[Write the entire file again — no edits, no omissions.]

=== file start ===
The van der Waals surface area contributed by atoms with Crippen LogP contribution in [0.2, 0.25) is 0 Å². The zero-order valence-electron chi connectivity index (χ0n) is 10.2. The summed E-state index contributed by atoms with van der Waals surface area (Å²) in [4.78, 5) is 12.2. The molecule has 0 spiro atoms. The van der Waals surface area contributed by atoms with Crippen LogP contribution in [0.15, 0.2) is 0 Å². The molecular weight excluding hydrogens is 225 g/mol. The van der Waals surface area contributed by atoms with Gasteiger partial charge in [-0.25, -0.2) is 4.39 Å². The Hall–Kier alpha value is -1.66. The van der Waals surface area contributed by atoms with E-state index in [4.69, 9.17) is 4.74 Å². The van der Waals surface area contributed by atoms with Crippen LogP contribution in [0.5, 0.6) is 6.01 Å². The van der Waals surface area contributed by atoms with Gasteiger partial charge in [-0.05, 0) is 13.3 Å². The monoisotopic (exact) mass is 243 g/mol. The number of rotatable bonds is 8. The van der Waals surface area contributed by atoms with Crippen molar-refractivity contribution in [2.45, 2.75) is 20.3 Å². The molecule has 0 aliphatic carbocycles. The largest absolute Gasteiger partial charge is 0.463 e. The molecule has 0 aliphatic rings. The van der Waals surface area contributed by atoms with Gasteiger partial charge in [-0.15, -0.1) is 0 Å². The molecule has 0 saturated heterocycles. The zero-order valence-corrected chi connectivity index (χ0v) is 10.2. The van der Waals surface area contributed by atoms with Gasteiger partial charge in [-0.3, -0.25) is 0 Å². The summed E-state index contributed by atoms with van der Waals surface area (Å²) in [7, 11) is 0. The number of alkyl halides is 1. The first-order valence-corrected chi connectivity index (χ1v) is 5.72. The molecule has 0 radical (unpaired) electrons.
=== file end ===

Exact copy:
The van der Waals surface area contributed by atoms with Crippen LogP contribution in [0.2, 0.25) is 0 Å². The zero-order valence-electron chi connectivity index (χ0n) is 10.2. The summed E-state index contributed by atoms with van der Waals surface area (Å²) in [4.78, 5) is 12.2. The molecule has 0 spiro atoms. The van der Waals surface area contributed by atoms with Crippen LogP contribution in [0.15, 0.2) is 0 Å². The molecular weight excluding hydrogens is 225 g/mol. The van der Waals surface area contributed by atoms with Gasteiger partial charge in [-0.25, -0.2) is 4.39 Å². The Hall–Kier alpha value is -1.66. The van der Waals surface area contributed by atoms with E-state index in [4.69, 9.17) is 4.74 Å². The van der Waals surface area contributed by atoms with Crippen LogP contribution in [0.5, 0.6) is 6.01 Å². The van der Waals surface area contributed by atoms with Gasteiger partial charge in [-0.05, 0) is 13.3 Å². The monoisotopic (exact) mass is 243 g/mol. The number of rotatable bonds is 8. The van der Waals surface area contributed by atoms with Crippen molar-refractivity contribution in [2.45, 2.75) is 20.3 Å². The molecule has 0 aliphatic carbocycles. The largest absolute Gasteiger partial charge is 0.463 e. The molecule has 0 aliphatic rings. The van der Waals surface area contributed by atoms with Gasteiger partial charge in [-0.15, -0.1) is 0 Å². The molecule has 0 saturated heterocycles. The zero-order valence-corrected chi connectivity index (χ0v) is 10.2. The van der Waals surface area contributed by atoms with Gasteiger partial charge in [-0.3, -0.25) is 0 Å². The summed E-state index contributed by atoms with van der Waals surface area (Å²) in [7, 11) is 0. The number of alkyl halides is 1. The first-order valence-corrected chi connectivity index (χ1v) is 5.72. The molecule has 0 radical (unpaired) electrons.